FashionMNIST (test)  0.595  0.467  0.493  0.546  0.496 
SVHN  1  0.487  1  0.871  0.971 
CelebA  1  0.525  0.999  0.834  0.612 
CIFAR 10  1  0.354  1  0.823  0.892 
Tiny ImageNet  1  0.693  1  0.780  0.408 
Noise  1  0.693  1  0.908  0.464 
Constant  1  0.653  0.839  0.997  1 
a.9 Robustness to adversarial attacks
We are interested in examining whether the InFlow model is robust to adversarial attacks. The adversarial attacks are tiny perturbations to the indistribution samples that are completely hidden from human observation but severely impact the performance of a deep learning model in several realworld applications. The methods to generate adversarial attacks are commonly targeted to fool supervised learning models. For performing such attacks, we focused on fooling a Reinforcement Learning (RL) agent that is playing Atari games. In Reinforcement learning (RL), multiple actions (labels) might be considered as correct or appropriate. Generated attacks should therefore not only be visible perturbations but ones that worsen the overall performance of the model.
Training RL Agents:
The task of playing Atari games using RL agents is well established in the RLbased literature. Hence, detecting attacks on Atari images acts as a useful evaluation of our model and provides a use case for more complex applications such as autonomous driving. Therefore, in preparation for the adversarial attacks, three agents were trained, each for three different Atari games namely Enduro, RoadRunner, and Breakout. They were implemented as Dueling Deep QNetworks (DQN) [Wang et. al., 2016] trained on observations while the optimization was done utilizing the Double DQN [Hasselt et. al., 2016] algorithm.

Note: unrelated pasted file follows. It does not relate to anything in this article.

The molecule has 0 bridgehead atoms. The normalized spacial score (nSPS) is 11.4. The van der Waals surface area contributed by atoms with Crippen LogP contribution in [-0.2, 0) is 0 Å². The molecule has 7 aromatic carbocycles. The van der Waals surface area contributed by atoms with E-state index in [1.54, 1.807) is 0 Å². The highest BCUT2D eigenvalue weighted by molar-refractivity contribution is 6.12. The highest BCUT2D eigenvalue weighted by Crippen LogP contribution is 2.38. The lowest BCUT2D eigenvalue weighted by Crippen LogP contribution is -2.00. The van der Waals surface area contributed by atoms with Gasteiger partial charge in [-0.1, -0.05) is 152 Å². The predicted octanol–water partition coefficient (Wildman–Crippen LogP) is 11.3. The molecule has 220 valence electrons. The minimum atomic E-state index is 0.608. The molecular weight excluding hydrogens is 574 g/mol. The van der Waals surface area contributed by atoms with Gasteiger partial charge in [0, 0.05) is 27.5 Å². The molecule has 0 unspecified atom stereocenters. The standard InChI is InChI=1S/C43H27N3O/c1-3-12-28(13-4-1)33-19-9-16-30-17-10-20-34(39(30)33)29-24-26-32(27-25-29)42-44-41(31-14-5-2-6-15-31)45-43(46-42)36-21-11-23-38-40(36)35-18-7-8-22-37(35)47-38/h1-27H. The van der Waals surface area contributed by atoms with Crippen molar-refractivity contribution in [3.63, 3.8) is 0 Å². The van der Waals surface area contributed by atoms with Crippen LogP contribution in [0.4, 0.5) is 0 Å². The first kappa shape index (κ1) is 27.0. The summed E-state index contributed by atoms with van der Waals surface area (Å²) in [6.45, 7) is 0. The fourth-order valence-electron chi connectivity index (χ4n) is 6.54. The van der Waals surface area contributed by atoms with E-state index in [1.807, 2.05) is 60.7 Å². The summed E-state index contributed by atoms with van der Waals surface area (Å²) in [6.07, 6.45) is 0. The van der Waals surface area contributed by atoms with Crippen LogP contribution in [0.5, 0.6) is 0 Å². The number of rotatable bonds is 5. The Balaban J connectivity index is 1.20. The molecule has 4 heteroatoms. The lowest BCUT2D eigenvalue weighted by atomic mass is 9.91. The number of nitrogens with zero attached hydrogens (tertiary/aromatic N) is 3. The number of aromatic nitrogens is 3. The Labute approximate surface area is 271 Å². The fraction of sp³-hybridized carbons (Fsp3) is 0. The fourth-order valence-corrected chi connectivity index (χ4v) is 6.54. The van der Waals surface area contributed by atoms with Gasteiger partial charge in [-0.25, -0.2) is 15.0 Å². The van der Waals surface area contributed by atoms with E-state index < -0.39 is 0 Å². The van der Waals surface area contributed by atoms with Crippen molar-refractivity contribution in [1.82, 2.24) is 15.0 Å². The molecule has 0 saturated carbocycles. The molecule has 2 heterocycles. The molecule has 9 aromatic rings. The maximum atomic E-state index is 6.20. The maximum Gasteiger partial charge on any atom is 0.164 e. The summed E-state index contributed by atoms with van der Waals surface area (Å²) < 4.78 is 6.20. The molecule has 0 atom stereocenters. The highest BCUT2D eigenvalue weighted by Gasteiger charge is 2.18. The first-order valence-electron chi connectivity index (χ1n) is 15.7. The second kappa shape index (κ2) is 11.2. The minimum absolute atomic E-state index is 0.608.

Throughout a certain amount of time steps, an agent interacts with an environment. In our case, the environment returns a grayscaled image of the game at each step. These socalled observations need to be preprocessed further. To keep recent history, the agent will not only be presented with the current but additional last three images. All images are stacked to create a observation on which the agent will base the decision for the next step.
The primary metric to evaluate an agent’s performance during training is the average episode reward over 100 episodes. [Mnih et. al., 2015] provided the scores of a human expert player for the games. If the average episode reward is significantly higher, the agent was considered reliable. Our empirical evaluation conveyed that the trained agents performed reliably on their tasks and therefore are suitable attack targets.